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Evergrande bankruptcy adds to China property crisis

The saga of Evergrande, a Chinese property giant, has finally come to a head with a landmark ruling from a Hong Kong judge. The company has been ordered to liquidate after a two-year struggle to avoid repaying its creditors, making it the most indebted real-estate developer in the world with over $300 billion in liabilities.

This ruling has significant implications not only for Evergrande and its creditors, but also for the broader Chinese property market. Evergrande’s initial signs of weakening in mid-2021 triggered a crisis in China’s property sector, leading to a wave of defaults and restructurings among listed property developers. This, in turn, has caused a 6.5% decline in property sales, deeply impacting the wealth of the Chinese population, which is heavily invested in real estate.

The hope was that a successful restructuring of Evergrande could lead to a slow but steady revival of the market. However, as deadlines for a restructuring plan came and went, and the proposed plan failed to impress investors, the situation only grew more dire. Bondholders rejected Evergrande’s proposal, and tensions escalated to the point that Evergrande’s chairman was detained by Chinese authorities.

The fallout from Evergrande’s collapse is not limited to China. The erosion of confidence in Chinese policy is also affecting Hong Kong, which has long served as a gateway for foreign investors into China. However, Hong Kong’s legal system, based on common law, is not guaranteed to hold sway over Evergrande’s assets in mainland China.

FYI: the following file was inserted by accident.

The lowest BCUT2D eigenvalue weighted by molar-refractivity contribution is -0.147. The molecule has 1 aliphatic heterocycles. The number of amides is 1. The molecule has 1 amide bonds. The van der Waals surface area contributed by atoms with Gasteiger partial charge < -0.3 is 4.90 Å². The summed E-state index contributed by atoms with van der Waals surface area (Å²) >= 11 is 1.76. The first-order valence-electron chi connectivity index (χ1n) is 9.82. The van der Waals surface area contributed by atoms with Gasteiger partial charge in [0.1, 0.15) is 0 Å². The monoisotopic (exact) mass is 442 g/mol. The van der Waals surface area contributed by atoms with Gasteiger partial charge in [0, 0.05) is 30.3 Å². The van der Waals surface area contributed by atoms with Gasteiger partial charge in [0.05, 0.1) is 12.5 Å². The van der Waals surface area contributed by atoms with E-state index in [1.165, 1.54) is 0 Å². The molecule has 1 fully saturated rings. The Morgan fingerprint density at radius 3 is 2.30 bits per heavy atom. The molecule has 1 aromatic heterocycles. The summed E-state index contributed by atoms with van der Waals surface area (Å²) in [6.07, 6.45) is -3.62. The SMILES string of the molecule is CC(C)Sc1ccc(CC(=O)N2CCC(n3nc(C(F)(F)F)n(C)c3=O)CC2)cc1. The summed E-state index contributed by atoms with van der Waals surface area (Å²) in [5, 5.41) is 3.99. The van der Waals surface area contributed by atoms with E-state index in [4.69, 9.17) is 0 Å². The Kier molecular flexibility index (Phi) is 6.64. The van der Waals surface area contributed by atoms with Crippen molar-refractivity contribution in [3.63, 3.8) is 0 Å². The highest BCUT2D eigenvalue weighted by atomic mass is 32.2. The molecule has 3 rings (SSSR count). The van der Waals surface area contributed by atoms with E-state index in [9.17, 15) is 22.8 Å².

The appointment of a liquidator by the Hong Kong court is a significant development, but it also raises questions about the enforcement of the ruling in mainland China. With most of Evergrande’s assets located there, the liquidation process is likely to be long and contentious, potentially disturbing public order and undermining Beijing’s efforts to restore confidence in the market.

While the latest ruling leaves room for potential restructuring, the road ahead is uncertain. Evergrande is expected to produce a new plan, but the liquidator’s involvement may lead to a deal that excludes many Chinese assets. Given that Evergrande’s main assets are in China, this could pose a major challenge.

In conclusion, Evergrande’s liquidation marks a new low in China’s property crisis, but it is unlikely to be the end of the challenges facing the sector. As the situation continues to unfold, it will be important to monitor developments and their potential impact on both Chinese and global markets.

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